The Aesthetic and Critical Theories of John Ruskin

Ruskin Manuscripts in the Bodleian Library: A Note to Chapter Three

George P. Landow, Professor of English and Art History, Brown University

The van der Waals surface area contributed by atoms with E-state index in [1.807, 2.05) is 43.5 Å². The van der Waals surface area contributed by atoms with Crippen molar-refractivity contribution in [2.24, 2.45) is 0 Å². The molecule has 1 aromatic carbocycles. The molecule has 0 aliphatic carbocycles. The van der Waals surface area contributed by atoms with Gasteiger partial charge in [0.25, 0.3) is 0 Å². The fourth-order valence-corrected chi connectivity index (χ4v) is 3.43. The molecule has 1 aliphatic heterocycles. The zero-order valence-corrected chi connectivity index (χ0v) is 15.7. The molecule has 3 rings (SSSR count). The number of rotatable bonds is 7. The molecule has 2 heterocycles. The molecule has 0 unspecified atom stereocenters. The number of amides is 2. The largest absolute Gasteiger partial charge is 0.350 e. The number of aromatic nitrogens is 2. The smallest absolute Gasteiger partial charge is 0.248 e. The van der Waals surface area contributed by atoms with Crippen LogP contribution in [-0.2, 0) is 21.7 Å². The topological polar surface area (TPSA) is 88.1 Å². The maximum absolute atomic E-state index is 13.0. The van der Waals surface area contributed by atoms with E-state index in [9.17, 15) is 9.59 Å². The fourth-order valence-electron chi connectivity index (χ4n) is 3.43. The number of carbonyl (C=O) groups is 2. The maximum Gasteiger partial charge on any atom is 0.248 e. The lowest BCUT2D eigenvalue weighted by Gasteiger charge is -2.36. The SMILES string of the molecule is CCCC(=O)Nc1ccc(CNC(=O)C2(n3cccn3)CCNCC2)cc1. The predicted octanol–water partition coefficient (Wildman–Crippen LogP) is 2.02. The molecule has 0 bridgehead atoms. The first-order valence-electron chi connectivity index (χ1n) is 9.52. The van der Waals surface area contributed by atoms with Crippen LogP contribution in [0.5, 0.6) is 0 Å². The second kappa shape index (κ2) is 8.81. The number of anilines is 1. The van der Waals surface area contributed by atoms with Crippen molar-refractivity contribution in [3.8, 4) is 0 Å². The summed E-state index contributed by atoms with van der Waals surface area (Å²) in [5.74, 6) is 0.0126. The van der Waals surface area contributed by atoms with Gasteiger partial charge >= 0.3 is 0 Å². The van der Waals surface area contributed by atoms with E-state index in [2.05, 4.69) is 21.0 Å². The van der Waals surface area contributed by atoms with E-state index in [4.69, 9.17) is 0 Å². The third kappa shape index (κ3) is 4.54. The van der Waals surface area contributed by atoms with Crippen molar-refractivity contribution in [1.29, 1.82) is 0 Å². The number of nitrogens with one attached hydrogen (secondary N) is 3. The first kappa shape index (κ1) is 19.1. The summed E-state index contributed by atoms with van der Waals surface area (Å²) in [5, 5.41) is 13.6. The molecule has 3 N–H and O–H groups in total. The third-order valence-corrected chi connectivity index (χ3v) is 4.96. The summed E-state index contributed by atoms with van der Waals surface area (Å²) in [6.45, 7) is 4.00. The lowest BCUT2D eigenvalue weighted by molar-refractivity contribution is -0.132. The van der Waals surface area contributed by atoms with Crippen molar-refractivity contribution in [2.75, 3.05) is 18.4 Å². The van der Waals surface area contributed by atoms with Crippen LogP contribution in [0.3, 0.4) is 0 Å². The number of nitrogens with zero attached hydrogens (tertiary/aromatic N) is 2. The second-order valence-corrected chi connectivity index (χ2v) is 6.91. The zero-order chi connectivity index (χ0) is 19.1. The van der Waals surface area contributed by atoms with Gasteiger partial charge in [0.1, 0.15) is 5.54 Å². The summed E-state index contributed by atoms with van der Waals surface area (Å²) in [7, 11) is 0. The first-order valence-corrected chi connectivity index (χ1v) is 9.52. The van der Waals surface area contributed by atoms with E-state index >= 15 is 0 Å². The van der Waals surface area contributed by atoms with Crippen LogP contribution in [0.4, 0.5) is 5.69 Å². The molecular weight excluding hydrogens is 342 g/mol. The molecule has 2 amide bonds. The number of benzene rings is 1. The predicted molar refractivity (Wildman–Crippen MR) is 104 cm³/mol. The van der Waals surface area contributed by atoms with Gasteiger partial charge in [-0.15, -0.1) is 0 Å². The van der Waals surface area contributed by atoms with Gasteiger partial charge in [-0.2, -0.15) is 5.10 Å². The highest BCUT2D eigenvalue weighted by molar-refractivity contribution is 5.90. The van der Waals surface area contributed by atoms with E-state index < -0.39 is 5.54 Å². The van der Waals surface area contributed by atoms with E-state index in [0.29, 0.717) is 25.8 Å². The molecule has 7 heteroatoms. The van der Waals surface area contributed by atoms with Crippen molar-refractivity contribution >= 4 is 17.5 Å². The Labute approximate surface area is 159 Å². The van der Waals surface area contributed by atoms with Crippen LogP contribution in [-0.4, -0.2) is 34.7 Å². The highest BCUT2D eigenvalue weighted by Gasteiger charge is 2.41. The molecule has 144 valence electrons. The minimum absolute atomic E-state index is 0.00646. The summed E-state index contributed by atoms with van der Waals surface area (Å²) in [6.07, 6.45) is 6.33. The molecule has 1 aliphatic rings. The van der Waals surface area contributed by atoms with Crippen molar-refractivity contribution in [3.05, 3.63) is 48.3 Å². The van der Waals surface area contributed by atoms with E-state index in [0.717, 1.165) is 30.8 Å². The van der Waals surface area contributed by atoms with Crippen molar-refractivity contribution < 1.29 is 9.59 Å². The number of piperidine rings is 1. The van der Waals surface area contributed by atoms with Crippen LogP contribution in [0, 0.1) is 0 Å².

This remark is taken from typescripts of Ruskin's notebooks, now in the Bodleian Library, Oxford, which were prepared by Cook and Wedderburn for use in drawing up their edition. The passage is in Eng. misc. c. zl4. I have not located the original manuscript. The complete passage reads: "Works to be seen: 'On the Landscape Architecture and the great painters of Italy' by G. L. Masson (Meason?) Esq. Sir Uvedale Price on the Picturesque. 'Walker on the Picturesque' Universal decay is the essence of the picturesque. In landscape therefore the picturesque stands in the same relation to the beautiful and the sublime that the pathetic does to them in poetry." The last remark about Walker, which suggests that Ruskin had already read this work (and possibly! Price as well) is of interest since this Walker was apparently the "recent critic on Art," cited in The Seven Lamps of Architecture, who "has gravely advanced the theory that the essence of the picturesque consists in the expression of 'universal decay'".

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